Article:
Reprieve for drought-stricken pastoralists in semi-arid Mosiro area in Narok East sub-county after they got a mega water pan.
The project was initiated by the World Bank as it targeted 14 Arid and Semi-Arid Lands(ASAL) counties in the country.
The hustle by the otherwise nomadic Maasai community of having to move from one place to the other in search of pasture and water for their livestock and domestic use will now remain a thing of the past as the community gets the precious commodity.
Saruni Laputit,46, a livestock keeper in the area could not hide his joy as his livestock drunk water from the well-designed water troughs, a thing he had never imagined could happen.
“We have been suffering for many decades and have had to drive our livestock all the way to Siyiapei river which is almost 20 kilometers from here. Now things have changed and our cattle, sheep and goats can now drink water right here,” said Mr Laputit.
The dam now serves over 1,000 households and over 3,000 livestock depend on it on daily basis thus solving the water crisis that has been bedeviling the pastoral community.
According to James Tendwa, the head of the World Bank- sponsored Regional Pastoralists Livelihoods Resilience Project(RPLRP) said the international bank kicked off the Sh7.7 billion in 2014 and is set to be complete by April 2021.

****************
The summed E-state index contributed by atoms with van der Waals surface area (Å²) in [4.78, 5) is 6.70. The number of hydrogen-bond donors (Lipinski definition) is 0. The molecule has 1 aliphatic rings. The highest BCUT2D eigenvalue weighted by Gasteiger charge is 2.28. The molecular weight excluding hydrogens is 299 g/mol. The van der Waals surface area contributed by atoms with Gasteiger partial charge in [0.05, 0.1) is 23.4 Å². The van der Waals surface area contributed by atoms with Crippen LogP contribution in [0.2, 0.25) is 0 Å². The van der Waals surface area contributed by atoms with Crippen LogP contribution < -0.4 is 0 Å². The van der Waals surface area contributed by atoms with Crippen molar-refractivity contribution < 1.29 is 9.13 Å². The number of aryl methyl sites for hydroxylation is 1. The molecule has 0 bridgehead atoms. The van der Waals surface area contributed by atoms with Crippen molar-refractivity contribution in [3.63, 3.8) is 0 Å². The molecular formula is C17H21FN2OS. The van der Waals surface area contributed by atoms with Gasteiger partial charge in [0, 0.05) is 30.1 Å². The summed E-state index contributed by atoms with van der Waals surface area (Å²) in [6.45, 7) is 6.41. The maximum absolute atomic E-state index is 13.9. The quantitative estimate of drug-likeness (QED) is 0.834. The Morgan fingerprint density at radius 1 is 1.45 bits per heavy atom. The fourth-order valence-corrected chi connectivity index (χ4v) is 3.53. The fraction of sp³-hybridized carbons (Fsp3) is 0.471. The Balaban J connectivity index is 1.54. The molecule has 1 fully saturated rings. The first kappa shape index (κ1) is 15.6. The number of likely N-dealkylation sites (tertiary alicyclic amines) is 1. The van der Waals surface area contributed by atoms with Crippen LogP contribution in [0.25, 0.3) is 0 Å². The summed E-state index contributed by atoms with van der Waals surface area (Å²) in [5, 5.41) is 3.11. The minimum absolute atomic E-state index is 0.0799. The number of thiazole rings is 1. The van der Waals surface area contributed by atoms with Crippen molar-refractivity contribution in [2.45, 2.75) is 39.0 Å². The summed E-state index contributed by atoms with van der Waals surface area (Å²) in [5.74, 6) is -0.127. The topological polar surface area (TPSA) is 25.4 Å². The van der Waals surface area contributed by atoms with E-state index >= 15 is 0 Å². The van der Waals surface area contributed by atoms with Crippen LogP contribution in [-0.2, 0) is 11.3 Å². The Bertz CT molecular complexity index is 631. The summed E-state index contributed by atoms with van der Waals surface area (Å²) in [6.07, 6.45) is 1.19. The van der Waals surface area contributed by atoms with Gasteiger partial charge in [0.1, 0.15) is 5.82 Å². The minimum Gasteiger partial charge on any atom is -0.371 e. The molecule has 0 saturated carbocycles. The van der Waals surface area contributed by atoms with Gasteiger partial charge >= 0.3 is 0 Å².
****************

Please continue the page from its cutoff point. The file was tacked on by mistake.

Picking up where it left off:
“So far we have done various projects on drought mitigation in the 14 arid counties and we are now at 85 percent after completing 113 water projects. We hope that these flagship projects will be sustained for generations to come,” said Mr Tendwa.
Mr Tendwa also revealed that some community resilient projects such as beekeeping, pastoral field schools were part of the deal.
Narok County Agriculture Chief Executive John Marindany who attended the event pledged that the county will embark on capacity building on the community on how to sustain the project.
“We are grateful for the World Bank and the national government for this project that is a boost to our pastoralists. I promise that we shall ensure that this project is maintained for sustainability,” said Mr Marindany.
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